The same kind of thing is going on. The apostles did not have an honorable name among society. They weren’t known to be the local rulers of the synagogue which were the first converts in Corinth. They weren't famous celebrities of the arts and entertainment. They weren't the well known successful businessmen. They weren't war heros that had fought for Caesar. They weren't distinguished like the popular poets, politicians, social climbers, and merchants. How many humble loving servants are overlooked in our day because they are not dynamic enough to flesh oriented eyes? You may be one of them. When Paul said in 2 Corinthians 12:11,

"I am nothing." 2 Corinthians 12:11

He was really speaking volumes concerning how honorable and distinguished he was in God' service. And this is the point. You need to be nothing to truly be something.

@3 Paul the apostle’s example of humbleness is seen in describing himself as _____________________. 2 Corinthians 12:11

Then Paul says here,

"11 To this present hour we are both hungry and thirsty, and are poorly clothed, ... and are homeless;"

As I consider what Paul is saying, I think of the old cliche,

"Familiarity breeds contempt"

The reason I think about that cliche is because I can easily see how it can be tweaked a little bit to describe something that is closely related. Think about this,

"Familiarity breeds blindness to the blessings we enjoy every day."

Think about it; Being in a position to have meals each day, and being able to drink life sustaining water as a matter of the normal course of your life, is treasure that can easily lose its value because of familiarity. But in the case of Paul, he is ministering the wisdom of God for the Lord. He is ministering the true riches, yet he is hungry, thirsty, poorly clothed, and is homeless. Think about this and think about how a lot of Christian teachers in our day fall into all kinds of mystical philosophies about what God "must" do for you because of your faith that you supposedly generate. If you were to say to them,

"At this present hour I am both hungry and thirsty, and am poorly clothed, and I am even homeless."

They would say,

"Well, you’re not applying enough of your faith to the situation. If you had seed-faith, and really prayed the real 'prayer of faith' then you would not be hungry and thirsty and poorly clothed at this present hour. You would have a mansion like the prosperity preacher on TV."

Yet God says we need the faith of Paul the apostle who is rebuking people because they regard themselves as superior in their faulty judgements concerning the truth.

If I have faith like Paul the apostle, who is, in fact, exhorting us to follow his father-figure example, then how would that help me to not be hungry and thirsty and poorly clothed at this present hour?

How would that get me my mansion like the TV prosperity peddler has?

The issue is not whether we have abundance or sparsity. The issue is,

Are you recognizing that what you have in your lot in life is ultimately in God's hands?

Are we really recognizing that His hands are really there in the matter?


Paul knows he’ll eat and drink and even get better clothes if and when God wants to bless him with those things. God will provide a roof for him to lay down under at night if and when God so desires to provide it. God will provide for all of Paul’s needs according to His riches in glory in Christ Jesus. Why? Because Paul really does have all the faith in God he needs to get all that he needs to get. The heartbeat of what this means is that Paul recognizes that all those things ultimately come from God in God’s determination. The Corinthians, you, and me--we all need to recognize this too. Paul also knows that God uses people, like the Corinthians, like you, and like me, to provide for missionaries and other pastoral ministers. God knows that while He does this, it is still His hands at work in which the body of Christ becomes His hands in the process. But there is more. Paul also recognizes that he and the other apostles have been provided by God to the Corinthians. But, in his state of hunger, thirst, and physical lack in hardship, instead of being commended and prayed for as a treasured apostle who should be distinguished and honored, he is being judged by those who posture themselves on a superior throne. They can look at their latest clothing styles, or their home, or their income, and they can look at Paul and the other apostles, and they can make a fleshly comparison. They can say,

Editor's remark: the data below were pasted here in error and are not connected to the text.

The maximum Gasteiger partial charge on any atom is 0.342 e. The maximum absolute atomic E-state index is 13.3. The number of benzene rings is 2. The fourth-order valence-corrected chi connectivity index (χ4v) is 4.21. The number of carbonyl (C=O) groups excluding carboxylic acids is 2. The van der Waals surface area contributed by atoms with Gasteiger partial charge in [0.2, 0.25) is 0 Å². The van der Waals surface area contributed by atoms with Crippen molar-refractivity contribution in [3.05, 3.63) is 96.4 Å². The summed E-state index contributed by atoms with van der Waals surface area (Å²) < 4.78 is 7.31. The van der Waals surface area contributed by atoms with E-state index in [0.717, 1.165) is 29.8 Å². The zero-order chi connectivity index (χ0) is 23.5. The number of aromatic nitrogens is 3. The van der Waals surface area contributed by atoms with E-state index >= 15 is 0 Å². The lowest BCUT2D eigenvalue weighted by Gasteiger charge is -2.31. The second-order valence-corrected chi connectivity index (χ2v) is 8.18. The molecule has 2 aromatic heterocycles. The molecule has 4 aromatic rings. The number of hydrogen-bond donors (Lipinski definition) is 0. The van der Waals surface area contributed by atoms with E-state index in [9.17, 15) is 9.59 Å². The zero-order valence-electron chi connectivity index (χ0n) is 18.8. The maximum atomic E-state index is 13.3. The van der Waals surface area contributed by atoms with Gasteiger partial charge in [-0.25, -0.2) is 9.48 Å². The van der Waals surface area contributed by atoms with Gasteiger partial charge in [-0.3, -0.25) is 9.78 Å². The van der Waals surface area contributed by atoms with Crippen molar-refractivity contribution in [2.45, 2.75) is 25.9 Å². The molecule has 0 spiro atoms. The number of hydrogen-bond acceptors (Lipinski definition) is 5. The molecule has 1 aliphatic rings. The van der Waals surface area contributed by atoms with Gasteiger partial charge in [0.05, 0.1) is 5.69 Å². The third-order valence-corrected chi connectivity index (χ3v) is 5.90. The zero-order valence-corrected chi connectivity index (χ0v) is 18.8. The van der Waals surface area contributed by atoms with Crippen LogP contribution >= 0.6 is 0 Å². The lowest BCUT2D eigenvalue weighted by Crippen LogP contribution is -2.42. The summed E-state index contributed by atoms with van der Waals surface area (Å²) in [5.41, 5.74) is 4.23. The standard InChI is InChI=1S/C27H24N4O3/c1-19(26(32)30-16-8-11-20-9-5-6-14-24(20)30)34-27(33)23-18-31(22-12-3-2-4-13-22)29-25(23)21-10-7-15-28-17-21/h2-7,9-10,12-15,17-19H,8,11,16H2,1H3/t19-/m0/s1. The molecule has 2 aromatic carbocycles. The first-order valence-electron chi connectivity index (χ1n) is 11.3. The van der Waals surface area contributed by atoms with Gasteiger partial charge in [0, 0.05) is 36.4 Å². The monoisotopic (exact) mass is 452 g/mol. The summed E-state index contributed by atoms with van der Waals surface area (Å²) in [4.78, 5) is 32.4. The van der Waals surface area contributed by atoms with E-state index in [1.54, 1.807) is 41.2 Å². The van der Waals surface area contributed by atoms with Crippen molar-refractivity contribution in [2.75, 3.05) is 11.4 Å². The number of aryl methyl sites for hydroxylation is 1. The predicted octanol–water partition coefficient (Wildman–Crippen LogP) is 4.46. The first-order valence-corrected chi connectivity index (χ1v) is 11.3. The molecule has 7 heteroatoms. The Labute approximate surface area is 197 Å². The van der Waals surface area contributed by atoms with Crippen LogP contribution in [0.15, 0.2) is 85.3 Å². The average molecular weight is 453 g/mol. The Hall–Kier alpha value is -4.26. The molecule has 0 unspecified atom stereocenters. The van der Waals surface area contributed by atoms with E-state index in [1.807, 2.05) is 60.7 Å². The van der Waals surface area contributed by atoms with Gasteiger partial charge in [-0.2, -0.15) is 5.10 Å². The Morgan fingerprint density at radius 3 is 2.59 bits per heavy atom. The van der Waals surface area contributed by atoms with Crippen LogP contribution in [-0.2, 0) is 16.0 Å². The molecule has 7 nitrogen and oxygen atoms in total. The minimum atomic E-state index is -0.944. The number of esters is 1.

"Look at how God provides for me. Hallelujah. But look at how God is providing for that minister. You know, there must be something wrong. He must have secret sins in his life. He must be out of God's favor. After all, he is a minister of God, but at this present hour he is both hungry and thirsty, and he is poorly clothed, and shame above all shames--he has no home."

Now be careful. It is easy to make indictments against the Corinthians who are acting in a fleshly manner, but this way of judging is easy for any of us to do. Remember, our remedy is to abide in spiritual humility. We want to learn to keep from judging others wrongly in a spiritualized kind of pride. To progress, we need to have compassion on those ministers of God who do not have as much as we take for granted every moment. We need to look at everything that we have as a privilege that God, in His own determination, can give or take away at any moment. My opinion on this, is that the Spirit is not urging us to be thirsty, hungry, or poorly clothed as an ambition. Follow what I am saying; God is not telling you through this passage, to sell your house and live without a home and food. Rather, the Spirit is urging us not to equate lacking those things as something which diminishes our importance, faithfulness, and true value by God. God wants us to recognize that all those earthly things are privileges that He enables people to have for His own good reasons. This will keep you judging yourself properly in spiritual humility through Paul's example as a reference point to keep from judging others wrongly in spiritual pride. Paul goes on and explains,